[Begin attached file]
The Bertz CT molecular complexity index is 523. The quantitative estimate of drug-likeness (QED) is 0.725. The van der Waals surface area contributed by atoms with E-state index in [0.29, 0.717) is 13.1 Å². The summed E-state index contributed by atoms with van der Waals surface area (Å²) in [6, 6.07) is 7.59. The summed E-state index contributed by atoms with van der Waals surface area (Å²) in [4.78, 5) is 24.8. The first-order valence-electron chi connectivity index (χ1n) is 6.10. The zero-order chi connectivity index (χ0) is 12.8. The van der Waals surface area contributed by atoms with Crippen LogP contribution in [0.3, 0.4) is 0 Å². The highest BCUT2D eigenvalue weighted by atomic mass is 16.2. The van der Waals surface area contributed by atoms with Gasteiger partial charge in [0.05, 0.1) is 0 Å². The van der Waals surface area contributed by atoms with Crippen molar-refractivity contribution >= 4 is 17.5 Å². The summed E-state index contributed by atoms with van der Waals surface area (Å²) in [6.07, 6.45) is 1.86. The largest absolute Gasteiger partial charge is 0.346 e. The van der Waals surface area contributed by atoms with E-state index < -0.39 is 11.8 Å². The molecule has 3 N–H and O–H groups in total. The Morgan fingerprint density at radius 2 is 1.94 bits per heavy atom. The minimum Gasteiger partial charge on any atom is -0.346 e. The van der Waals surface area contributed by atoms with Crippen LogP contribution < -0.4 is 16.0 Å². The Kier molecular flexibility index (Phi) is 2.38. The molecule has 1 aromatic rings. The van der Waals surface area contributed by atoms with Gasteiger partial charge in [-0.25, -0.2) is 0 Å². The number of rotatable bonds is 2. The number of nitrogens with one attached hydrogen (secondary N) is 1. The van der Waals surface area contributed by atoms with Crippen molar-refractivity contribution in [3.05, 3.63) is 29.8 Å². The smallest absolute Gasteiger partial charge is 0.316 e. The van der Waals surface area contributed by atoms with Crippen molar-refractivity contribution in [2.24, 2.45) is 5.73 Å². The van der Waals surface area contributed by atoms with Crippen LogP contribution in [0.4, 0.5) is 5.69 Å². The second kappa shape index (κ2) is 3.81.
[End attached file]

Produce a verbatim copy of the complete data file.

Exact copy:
The Bertz CT molecular complexity index is 523. The quantitative estimate of drug-likeness (QED) is 0.725. The van der Waals surface area contributed by atoms with E-state index in [0.29, 0.717) is 13.1 Å². The summed E-state index contributed by atoms with van der Waals surface area (Å²) in [6, 6.07) is 7.59. The summed E-state index contributed by atoms with van der Waals surface area (Å²) in [4.78, 5) is 24.8. The first-order valence-electron chi connectivity index (χ1n) is 6.10. The zero-order chi connectivity index (χ0) is 12.8. The van der Waals surface area contributed by atoms with Crippen LogP contribution in [0.3, 0.4) is 0 Å². The highest BCUT2D eigenvalue weighted by atomic mass is 16.2. The van der Waals surface area contributed by atoms with Gasteiger partial charge in [0.05, 0.1) is 0 Å². The van der Waals surface area contributed by atoms with Crippen molar-refractivity contribution >= 4 is 17.5 Å². The summed E-state index contributed by atoms with van der Waals surface area (Å²) in [6.07, 6.45) is 1.86. The largest absolute Gasteiger partial charge is 0.346 e. The van der Waals surface area contributed by atoms with E-state index < -0.39 is 11.8 Å². The molecule has 3 N–H and O–H groups in total. The Morgan fingerprint density at radius 2 is 1.94 bits per heavy atom. The minimum Gasteiger partial charge on any atom is -0.346 e. The van der Waals surface area contributed by atoms with Crippen LogP contribution < -0.4 is 16.0 Å². The Kier molecular flexibility index (Phi) is 2.38. The molecule has 1 aromatic rings. The van der Waals surface area contributed by atoms with Gasteiger partial charge in [-0.25, -0.2) is 0 Å². The number of rotatable bonds is 2. The number of nitrogens with one attached hydrogen (secondary N) is 1. The van der Waals surface area contributed by atoms with Crippen molar-refractivity contribution in [3.05, 3.63) is 29.8 Å². The smallest absolute Gasteiger partial charge is 0.316 e. The van der Waals surface area contributed by atoms with Crippen molar-refractivity contribution in [2.24, 2.45) is 5.73 Å². The van der Waals surface area contributed by atoms with Crippen LogP contribution in [0.4, 0.5) is 5.69 Å². The second kappa shape index (κ2) is 3.81.